Created in 1992, the Isabella Stewart Gardner Museum’s School Partnership Program builds relationships with teachers, students, and administrators in Boston schools. This multi-visit program focuses on the processes of learning to look and making meaning from works of art—through professional development for teachers and regular, sequenced discussions about works of art for students, both in the Museum and in the classroom.
The Gardner Museum’s approach to school programs is grounded in the philosophy of working with a small number of schools to build deep working relationships through numerous interactions with Gardner educators both in the museum and the schools.
School Partners for 2013-14:
- Boston Latin School
- Maurice J. Tobin K-8 School
- Edward M. Kennedy Academy for Health Careers
- Mother Caroline Academy
- Boston College High School
The School Partnership uses a discussion-based pedagogy called Visual Thinking Strategies or VTS, which uses three questions to prompt students to make observations and provide evidence for their ideas:
What’s going on in this picture? What do you see that makes you say that? What more can we find?
Take a look at VTS in action in this video from Work-in-Progress, a series of short videos that be behind the scenes at the Gardner.
Rather than impart large amounts of information to the students, VTS is used to help the students explore works of art in a way that allows them to connect with their previous experiences and knowledge—in other words, students make meaning on their own terms.
Through these open-ended discussions, students develop visual literacy, flexible, rigorous thinking skills, and strengthen their language and listening skills. In addition, VTS nurtures problem-solving abilities, and builds confidence and willingness to participate in group thinking processes. These skills and abilities are essential in most contexts, both in school and out.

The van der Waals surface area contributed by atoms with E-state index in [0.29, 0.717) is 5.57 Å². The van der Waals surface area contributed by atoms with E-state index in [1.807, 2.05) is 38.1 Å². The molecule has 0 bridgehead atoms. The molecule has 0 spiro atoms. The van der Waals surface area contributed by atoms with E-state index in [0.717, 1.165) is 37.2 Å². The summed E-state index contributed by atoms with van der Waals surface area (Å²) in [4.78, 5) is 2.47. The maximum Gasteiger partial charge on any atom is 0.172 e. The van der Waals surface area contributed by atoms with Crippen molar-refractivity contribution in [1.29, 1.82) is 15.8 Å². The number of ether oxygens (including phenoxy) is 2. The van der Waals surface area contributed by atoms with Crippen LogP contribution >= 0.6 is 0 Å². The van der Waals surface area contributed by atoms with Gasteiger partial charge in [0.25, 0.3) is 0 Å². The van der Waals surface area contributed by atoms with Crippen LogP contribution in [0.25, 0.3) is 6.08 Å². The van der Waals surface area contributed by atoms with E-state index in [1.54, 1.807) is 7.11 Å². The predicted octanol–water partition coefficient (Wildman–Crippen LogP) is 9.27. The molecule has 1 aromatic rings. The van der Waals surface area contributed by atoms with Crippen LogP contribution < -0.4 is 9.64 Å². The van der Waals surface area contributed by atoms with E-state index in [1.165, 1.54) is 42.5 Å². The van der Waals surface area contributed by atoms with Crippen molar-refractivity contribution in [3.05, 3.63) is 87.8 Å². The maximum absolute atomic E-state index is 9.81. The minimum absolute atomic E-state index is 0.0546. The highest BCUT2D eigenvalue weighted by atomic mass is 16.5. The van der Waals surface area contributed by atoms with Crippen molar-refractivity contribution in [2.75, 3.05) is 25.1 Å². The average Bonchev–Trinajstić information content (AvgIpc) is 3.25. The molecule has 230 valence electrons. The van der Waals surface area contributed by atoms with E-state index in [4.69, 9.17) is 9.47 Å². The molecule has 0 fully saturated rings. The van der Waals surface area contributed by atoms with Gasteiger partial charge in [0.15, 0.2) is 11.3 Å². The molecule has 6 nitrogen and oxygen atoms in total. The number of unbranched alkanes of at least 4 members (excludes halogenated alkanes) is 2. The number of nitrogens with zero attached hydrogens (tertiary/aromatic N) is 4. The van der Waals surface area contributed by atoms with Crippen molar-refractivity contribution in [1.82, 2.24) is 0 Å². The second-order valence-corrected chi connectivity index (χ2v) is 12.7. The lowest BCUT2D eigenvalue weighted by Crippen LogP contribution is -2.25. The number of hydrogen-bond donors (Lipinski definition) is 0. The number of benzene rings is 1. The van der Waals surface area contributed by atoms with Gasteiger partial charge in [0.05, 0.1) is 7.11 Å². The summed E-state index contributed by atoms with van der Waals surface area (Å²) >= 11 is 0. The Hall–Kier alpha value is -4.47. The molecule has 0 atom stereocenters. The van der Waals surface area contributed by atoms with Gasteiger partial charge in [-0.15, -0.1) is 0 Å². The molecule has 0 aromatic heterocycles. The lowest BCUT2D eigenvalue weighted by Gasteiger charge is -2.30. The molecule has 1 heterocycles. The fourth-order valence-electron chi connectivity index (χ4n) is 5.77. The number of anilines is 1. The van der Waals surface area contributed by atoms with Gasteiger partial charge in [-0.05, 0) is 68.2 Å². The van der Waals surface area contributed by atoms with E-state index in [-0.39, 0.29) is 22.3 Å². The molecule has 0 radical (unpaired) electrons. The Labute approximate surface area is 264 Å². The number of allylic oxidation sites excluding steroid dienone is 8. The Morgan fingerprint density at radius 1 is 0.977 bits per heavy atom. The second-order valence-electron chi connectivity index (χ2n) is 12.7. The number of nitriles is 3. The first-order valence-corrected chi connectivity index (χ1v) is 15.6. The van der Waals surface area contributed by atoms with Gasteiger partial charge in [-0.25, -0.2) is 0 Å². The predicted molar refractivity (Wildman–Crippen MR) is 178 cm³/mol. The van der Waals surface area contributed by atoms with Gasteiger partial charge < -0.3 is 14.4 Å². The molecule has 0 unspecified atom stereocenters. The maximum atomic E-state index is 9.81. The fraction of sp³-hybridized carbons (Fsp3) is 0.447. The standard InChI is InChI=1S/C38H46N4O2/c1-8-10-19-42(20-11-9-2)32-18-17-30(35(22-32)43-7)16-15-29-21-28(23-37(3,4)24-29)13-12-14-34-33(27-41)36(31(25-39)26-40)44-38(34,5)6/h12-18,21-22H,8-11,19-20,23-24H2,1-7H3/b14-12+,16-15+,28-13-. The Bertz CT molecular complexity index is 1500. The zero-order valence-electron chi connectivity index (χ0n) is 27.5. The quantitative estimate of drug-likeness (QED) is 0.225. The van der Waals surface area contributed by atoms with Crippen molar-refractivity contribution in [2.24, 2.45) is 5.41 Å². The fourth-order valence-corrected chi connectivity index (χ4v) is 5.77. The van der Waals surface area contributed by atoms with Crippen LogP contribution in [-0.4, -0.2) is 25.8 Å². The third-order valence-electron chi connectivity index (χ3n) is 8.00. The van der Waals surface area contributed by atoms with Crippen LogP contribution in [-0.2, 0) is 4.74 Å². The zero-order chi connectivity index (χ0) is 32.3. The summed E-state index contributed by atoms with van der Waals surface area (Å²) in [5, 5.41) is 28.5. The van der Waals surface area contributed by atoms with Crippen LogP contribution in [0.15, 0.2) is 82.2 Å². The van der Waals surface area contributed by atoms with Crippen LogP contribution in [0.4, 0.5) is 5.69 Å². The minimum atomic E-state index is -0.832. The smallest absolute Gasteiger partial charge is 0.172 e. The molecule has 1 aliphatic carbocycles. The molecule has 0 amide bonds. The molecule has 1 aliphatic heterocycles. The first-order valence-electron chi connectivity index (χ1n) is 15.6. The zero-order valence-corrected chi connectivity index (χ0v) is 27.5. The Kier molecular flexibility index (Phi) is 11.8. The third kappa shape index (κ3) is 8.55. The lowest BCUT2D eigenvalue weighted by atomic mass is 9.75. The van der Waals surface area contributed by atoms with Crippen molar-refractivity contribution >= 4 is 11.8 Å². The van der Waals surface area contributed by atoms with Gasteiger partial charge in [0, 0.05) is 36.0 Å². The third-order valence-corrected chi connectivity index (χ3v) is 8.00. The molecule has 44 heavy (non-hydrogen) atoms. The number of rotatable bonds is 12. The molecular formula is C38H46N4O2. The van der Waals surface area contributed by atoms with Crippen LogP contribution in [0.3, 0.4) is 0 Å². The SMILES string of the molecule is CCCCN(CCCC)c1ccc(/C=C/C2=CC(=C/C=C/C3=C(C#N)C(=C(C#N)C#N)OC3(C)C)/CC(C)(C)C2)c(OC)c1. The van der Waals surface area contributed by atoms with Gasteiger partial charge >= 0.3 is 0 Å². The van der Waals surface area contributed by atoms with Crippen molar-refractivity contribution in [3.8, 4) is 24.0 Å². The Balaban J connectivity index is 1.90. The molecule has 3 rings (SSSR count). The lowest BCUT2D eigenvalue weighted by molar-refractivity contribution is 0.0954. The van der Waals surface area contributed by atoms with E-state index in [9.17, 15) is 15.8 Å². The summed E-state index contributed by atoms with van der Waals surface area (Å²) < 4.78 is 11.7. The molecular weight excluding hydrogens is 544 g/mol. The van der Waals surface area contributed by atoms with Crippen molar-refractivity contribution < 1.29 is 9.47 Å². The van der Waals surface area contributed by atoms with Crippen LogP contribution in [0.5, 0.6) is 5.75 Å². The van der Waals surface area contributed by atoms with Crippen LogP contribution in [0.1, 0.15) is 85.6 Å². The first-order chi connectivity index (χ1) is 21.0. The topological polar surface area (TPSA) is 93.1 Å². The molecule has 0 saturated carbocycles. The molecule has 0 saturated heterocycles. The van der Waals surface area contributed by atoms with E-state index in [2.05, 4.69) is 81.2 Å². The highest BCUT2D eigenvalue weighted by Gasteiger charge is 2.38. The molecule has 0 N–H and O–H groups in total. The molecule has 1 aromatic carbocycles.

The Gardner Museum’s School Partnership Program asks classroom teachers to facilitate 10 VTS lessons (30-45 minutes each, depending on age level) in an academic year, and in grades 3-12 classes also visit the Gardner Museum multiple times each year. For most classes, each museum visit is 2.5 hours and includes an art-making project in our Education Studio or Greenhouse Classroom, and group VTS discussions are complemented by small-group work, writing, and sketching activities. Partnering teachers receive intensive, ongoing professional development and support, helping the VTS teaching method become part of the school’s culture.
Connecting with Families
The work that students create through the School Partnership Program completed either during their visits to the Gardner Museum or at school, is highlighted on the Museum’s art wall. This rotating exhibition space displays student artwork, and allows families the opportunity to view what their children have created in response to the Museum’s collections. Some partner schools help to organize a “family night” celebration at the Museum. Students, teachers, and their families also enjoy free family admission to the museum throughout the year with the use of their School Partnership buttons.
What is the Measured Effect of This Program?
From 2003-2006, the Gardner Museum’s major research study, Thinking Through Art, measured the effect of it multiple-visit program on the development of 3rd-5th grade students’ critical thinking skills. The study demonstrated that students who participated in regular VTS discussions with works of art made twice as many observations and interpretations, and provided evidenced for their ideas nearly twice as often as their peers in non-participating schools.
In the 2008-09 academic year, the Museum conducted a research study funded by the Institute of Museum and Library Services (IMLS) which documented the effect our multiple-visit program had on the development of 8th grade students’ and teachers’ aesthetic development and critical thinking skills. In this study, students who participated in regular VTS discussions with works of art demonstrated three times as many supported observations and speculations in oral interviews and nearly twice as many of those critical thinking skills in writing as compared to their peers not participating in the program.
“I believe that the VTS model is one of the most powerful models for really engaging young people, changing our perceptions about who can learn and who cannot, and also really building a foundation where teachers work in a very real sense.” –Dr. Carol Johnson, Superintendent of Boston Public Schools